Despite incomplete results from several battleground states that could determine the outcome of the US presidential race, President Donald Trump proclaimed victory over Democratic challenger Joe Biden on Wednesday.
The premature move confirmed worries Democrats had voiced for weeks that Trump would seek to dispute the election results. That could set off any number of legal and political dramas in which the presidency could be determined by some combination of the courts, state politicians and Congress.
Here are the various ways the election can be contested:
A close election could result in litigation over voting and ballot-counting procedures in battleground states. Cases filed in individual states could eventually reach the U.S. Supreme Court, as Florida’s election did in 2000, when Republican George W. Bush prevailed over Democrat Al Gore by just 537 votes in Florida after the high court halted a recount.
Trump appointed Amy Coney Barrett as Supreme Court justice just days before the election, creating a 6-3 conservative majority that could favor the president if the courts weigh in on a contested election.
The US president is not elected by a majority of the popular vote. Under the Constitution, the candidate who wins the majority of 538 electors, known as the Electoral College, becomes the next president. In 2016, Trump lost the national popular vote to Democrat Hillary Clinton but secured 304 electoral votes to her 227.
Normally, governors certify the results in their respective states and share the information with Congress. But some academics have outlined a scenario in which the governor and the legislature in a closely contested state submit two different election results.
A determination that neither candidate has secured a majority of electoral votes would trigger a “contingent election” under the 12th Amendment of the Constitution. That means the House of Representatives chooses the next president, while the Senate selects the vice president. Each state delegation in the House gets a single vote. As of now, Republicans control 26 of the 50 state delegations, while Democrats have 22; one is split evenly and another has seven Democrats, six Republicans and a
Biden wins Arizona, first Democrat to do so since 1996
For the first time in 24 years, Arizona has picked a Democratic presidential candidate. Arizona has 11 electoral votes, which are now going to Democratic nominee Joe Biden, according to a race called by AP early on Wednesday. The southwestern state broke its own records with early voting, marking a significant turnout with 2.6 million votes having been cast before Election Day.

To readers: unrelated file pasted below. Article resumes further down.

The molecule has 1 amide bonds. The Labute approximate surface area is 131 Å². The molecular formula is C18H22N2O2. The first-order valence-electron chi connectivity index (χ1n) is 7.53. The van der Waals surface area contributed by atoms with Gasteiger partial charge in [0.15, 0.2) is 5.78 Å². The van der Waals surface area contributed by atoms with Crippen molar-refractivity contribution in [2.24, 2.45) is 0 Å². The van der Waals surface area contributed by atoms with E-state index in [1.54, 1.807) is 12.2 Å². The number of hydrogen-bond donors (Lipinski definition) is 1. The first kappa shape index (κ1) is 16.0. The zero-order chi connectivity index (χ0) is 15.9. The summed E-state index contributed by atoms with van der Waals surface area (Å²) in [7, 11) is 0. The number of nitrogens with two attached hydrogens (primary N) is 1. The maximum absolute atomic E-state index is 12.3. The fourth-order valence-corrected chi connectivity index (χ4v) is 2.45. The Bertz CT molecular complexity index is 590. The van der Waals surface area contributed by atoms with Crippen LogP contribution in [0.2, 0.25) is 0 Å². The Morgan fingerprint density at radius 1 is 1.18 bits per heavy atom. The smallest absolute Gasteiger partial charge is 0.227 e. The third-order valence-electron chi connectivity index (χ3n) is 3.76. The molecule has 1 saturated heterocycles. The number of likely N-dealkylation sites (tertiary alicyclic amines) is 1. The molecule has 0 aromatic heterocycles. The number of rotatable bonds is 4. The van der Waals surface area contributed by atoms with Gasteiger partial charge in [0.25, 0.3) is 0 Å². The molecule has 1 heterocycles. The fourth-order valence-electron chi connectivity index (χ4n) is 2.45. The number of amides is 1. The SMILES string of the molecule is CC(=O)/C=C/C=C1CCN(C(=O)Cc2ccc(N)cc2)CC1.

Twitter flags Trump’s tweet alleging Democrats ‘trying to steal election’
Twitter and Facebook early Wednesday flagged US President Donald Trump’s comments on the US presidential election, which remained too close to call. Twitter said a Trump tweet alleging an effort to steal the election was potentially misleading. Facebook also flagged a Trump post which said: “We are up BIG.” The social media company said “final results may be different from initial vote counts as ballot counting will continue for days or weeks.”
Delaware elects country's first transgender state senator
Democrat Sarah McBride has won a state Senate race in Delaware, and would become the first openly transgender state senator in the country when sworn in. McBride defeated Republican Steve Washington to win the seat that became open following the retirement of the longest-serving legislator in Delaware history. She won in a heavily Democratic district stretching from northern Wilmington to the Pennsylvania border, and joins several other transgender legislators around the country but will be the first transgender state senator.
The Squad: 4 Congresswomen have been re-elected
All four congresswomen (right) — Representative Ilhan Omar of Minnesota, Alexandria Ocasio-Cortez of New York, Rashida Tlaib of Michigan and Ayanna Pressley of Massachusetts have sailed through re-election.Their major advantage has been their active social media presence, thanks to their progressive vote base.
Since taking office in January 2019, the lawmakers, all women of colour, have electrified the left's progressive base and lit up social media, but have also attracted controversy and the ire of President Donald Trump. None of the incumbents faced significant challenges in their first reelection bids this year.
Niraj Antani becomes first Indian-American to be elected to Ohio state Senate
Niraj Antani, a 29-year-old Republican, has created history by becoming the first Indian-American to be elected to the Ohio state Senate. Antani, currently the State Representative, defeated Mark Fogel of the Democratic Party on Tuesday and was elected as the state Senator for the Ohio Senate's 6th District, which encompasses most of Montgomery County.
Once sworn-in, he will create history by becoming Ohio's first Indian-American state Senator.
Cori Bush named first woman of colour from Missouri to enter HouseThe state of Missouri will for the first time in its history have a Black woman representing it in Congress after Cori Bush's victory on Tuesday night. Bush's history-making win was expected after she defeated incumbent Rep.
William Lacy Clay Jr in the Democratic primary in August, ending the political dynasty of the Lacy Clay family, which has represented the heavily Democratic, St. Louis-area 1st District for over 50 years.